When you write a headline for an article, blog post, podcast, or even an email, you should feel as nervous as you would meeting someone for a first date. That is because the headline you choose is a potential customer’s first impression of your company. Choose a boring one and he or she will be underwhelmed. Choose a headline for an article that doesn’t follow through with its promise and you will earn the label of click baiter. So how do you get it just right? The answer is to consider some of the formulas described below.
What Are You Trying to Convey?
To give you an idea of how many headline formulas exist, check out this article at SumoMe. Before you get too overwhelmed reading through the list, consider the message of the media you are about to publish. Are you trying to describe how to do something? To let someone in on a secret? Rally people to take action? Knowing your company’s motivation is essential to choosing a headline that works. Whether you outsource your content creation or write it in-house, saving the headline until last is a good idea. That enables you to write the headline to match the content rather than the other way around.
Here are some examples of how you would use the formulas at SumoMe with the top five types of headlines listed in its article:
- How To: This one is the most popular type of headline for a reason. People are constantly searching online to learn how to complete a task or solve a problem. The formula to use here is How to Achieve a Desired Outcome. Of course, you want to make it as interesting as possible. How to Titillate the Tastebuds by Adding Exotic Spices is better than How to Cook Better.
- The Ultimate List: An article that promises results by following a certain number of steps is attractive to busy readers. Start with as large and random of a number as possible to grab a reader’s attention when writing this type of headline. For example, 23 Ways to Make Sure You’re Next in Line for a Promotion follows the formula of Large Number of Ways to Achieve an Outcome.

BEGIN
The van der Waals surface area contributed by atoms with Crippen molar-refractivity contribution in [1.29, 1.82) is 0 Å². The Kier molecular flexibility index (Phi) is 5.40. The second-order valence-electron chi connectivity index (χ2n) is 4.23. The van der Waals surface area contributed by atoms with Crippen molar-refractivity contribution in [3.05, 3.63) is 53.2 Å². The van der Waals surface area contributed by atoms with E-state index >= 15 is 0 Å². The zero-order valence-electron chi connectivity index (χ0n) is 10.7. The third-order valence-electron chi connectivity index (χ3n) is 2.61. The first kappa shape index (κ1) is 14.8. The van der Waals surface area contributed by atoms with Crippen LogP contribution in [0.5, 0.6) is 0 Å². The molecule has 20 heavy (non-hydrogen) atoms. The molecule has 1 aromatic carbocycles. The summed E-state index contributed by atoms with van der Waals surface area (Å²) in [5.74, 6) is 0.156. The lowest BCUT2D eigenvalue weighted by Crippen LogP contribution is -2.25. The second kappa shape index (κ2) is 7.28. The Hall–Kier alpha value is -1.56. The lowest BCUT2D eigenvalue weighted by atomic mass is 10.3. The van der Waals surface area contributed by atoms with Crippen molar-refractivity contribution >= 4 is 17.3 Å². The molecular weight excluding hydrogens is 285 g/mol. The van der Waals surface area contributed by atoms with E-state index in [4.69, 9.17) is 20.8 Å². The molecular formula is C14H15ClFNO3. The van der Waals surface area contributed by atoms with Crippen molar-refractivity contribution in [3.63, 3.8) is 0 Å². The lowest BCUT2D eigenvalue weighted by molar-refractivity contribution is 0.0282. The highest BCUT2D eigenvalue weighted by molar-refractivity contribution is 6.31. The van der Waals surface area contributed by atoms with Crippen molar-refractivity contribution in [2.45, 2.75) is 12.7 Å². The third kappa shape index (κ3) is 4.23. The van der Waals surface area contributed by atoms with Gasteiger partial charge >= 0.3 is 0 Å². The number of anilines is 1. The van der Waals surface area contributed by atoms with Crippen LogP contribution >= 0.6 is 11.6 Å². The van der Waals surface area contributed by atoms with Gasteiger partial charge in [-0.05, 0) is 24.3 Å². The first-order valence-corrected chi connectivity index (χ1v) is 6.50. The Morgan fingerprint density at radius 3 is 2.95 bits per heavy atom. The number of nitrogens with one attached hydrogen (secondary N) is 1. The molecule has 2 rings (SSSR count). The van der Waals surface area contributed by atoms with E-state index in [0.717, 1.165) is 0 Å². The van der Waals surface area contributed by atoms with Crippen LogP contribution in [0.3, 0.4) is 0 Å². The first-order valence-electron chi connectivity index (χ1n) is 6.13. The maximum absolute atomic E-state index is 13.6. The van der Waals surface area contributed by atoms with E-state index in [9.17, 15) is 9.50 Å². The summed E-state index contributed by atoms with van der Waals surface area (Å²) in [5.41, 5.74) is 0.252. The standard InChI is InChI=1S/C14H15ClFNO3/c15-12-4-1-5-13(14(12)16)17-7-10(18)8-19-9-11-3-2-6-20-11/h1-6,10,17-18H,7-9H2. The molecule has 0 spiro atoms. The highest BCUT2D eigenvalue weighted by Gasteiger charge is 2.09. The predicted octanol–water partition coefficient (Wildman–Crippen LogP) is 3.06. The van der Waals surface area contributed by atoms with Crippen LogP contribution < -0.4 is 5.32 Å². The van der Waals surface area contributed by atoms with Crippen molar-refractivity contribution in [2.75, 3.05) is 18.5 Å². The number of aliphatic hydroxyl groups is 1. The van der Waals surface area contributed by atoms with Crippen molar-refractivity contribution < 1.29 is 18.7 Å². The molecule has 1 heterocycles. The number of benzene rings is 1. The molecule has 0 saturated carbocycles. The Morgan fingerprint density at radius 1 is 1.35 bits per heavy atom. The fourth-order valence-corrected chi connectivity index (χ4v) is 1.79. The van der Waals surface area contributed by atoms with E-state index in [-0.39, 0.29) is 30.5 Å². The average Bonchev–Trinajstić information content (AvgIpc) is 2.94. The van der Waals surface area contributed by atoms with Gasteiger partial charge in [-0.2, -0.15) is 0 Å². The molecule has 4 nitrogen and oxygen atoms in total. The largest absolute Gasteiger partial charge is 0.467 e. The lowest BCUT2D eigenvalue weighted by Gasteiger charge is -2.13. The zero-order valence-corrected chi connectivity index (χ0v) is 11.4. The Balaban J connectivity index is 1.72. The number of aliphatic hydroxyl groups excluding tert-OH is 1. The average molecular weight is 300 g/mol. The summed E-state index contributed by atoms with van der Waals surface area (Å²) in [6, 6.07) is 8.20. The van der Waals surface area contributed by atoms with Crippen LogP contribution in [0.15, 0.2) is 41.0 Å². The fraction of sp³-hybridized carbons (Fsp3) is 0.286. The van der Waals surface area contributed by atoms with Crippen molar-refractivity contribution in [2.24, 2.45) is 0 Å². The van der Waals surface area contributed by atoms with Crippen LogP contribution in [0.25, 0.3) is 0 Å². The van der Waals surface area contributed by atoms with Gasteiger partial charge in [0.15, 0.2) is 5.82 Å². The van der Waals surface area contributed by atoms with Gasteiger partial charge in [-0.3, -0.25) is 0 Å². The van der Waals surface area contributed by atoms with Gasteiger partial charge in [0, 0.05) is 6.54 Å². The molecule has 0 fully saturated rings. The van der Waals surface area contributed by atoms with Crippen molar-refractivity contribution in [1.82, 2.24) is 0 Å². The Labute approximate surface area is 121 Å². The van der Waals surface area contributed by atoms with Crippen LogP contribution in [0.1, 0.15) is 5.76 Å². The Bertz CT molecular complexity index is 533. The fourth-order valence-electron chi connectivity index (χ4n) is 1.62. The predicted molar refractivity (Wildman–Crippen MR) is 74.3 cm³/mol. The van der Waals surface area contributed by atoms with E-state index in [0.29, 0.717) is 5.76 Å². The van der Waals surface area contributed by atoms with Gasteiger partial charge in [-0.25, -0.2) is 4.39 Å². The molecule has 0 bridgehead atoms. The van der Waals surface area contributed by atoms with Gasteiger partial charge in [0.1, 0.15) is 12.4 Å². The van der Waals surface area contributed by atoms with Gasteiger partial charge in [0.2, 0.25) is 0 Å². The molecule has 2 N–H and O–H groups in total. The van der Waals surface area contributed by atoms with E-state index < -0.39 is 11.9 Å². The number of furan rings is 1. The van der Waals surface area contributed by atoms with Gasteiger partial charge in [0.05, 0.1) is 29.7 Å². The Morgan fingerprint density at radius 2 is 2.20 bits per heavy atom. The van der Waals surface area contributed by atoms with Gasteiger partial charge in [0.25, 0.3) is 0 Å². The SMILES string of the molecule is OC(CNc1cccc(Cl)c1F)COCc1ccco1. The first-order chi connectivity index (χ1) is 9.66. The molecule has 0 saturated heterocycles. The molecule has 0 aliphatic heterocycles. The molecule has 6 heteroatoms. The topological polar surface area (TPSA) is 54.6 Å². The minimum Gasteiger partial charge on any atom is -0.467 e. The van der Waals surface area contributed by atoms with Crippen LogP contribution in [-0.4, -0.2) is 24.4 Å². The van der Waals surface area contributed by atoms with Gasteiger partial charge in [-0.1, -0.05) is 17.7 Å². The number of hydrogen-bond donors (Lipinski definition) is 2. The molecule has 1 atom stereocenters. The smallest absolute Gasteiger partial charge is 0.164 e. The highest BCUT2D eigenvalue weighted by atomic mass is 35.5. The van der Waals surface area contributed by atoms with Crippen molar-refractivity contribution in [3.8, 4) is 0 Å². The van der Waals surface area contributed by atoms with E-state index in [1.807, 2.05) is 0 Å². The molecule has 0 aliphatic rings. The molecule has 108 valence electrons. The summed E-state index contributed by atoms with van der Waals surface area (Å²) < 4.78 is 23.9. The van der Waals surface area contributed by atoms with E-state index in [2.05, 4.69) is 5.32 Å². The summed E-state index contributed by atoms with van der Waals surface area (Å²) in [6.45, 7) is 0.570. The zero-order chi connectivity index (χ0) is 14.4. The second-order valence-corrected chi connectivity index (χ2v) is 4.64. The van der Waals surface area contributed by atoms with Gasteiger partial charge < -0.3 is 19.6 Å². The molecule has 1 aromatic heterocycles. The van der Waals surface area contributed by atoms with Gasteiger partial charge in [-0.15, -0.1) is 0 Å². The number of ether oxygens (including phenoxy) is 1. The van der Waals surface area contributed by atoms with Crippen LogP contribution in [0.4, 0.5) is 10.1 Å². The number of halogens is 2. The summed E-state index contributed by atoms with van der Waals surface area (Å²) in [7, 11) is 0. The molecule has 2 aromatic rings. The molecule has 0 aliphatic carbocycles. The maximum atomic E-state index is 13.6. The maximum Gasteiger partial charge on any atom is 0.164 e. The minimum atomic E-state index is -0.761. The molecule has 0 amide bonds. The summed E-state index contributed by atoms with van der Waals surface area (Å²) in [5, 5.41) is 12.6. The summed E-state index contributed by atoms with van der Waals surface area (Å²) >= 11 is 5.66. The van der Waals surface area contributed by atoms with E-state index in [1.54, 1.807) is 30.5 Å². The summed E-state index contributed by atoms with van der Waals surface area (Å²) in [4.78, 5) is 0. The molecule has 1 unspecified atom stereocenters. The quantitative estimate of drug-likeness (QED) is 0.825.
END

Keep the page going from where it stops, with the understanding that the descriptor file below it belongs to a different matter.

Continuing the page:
- The Ultimate Guide: This differs from the ultimate list because the content is in regular written form rather than a numbered list or bullet points. Using the word ultimate here lets readers know this may be the last article they ever have to read on the subject. The Ultimate Guide to Enjoying a Filet Mignon Appetite on a Ramen Noodle Budge is an example of a headline following the formula The Ultimate Guide to Achieve a Desired Outcome.
- Fearmonger: This headline draws people in because it promises an answer to something that scares them. While you should always be conservative with the use of exclamation points, it’s perfectly acceptable in this case. In fact, the formula for a fearmonger headline goes like this: Warning! Are You Something Undesirable? Of course, you want to replace the something undesirable with the topic of your article, such as Warning! Are You the Talk of the Office and Don’t Even Know It?
- Rally Cry: This headline formula is perfect for people who want to get others to care about a cause and to take further action to support it. With a headline formula of Call to Arms, you have complete freedom in your word choice. Like the fearmonger headline, you should use an exclamation point to ensure your point comes across loud and clear. A good example here is Stop the Autism Epidemic Now!
Testing Your Headlines
Once you have published your content, it’s important to understand which headlines draw the most traffic. Plan to run a test by publishing the same article under two or three different headlines and then analyzing the results. Collecting user demographics from the clicks helps you to target your headline writing even better in the future. An edgy headline may work for college students but turn off those near retirement age. Assuming you cater to both, there is no reason why the headlines you choose can’t reflect that. If your traffic from a certain headline formula start dropping, don’t be afraid to try something new until you see the numbers and conversions you want.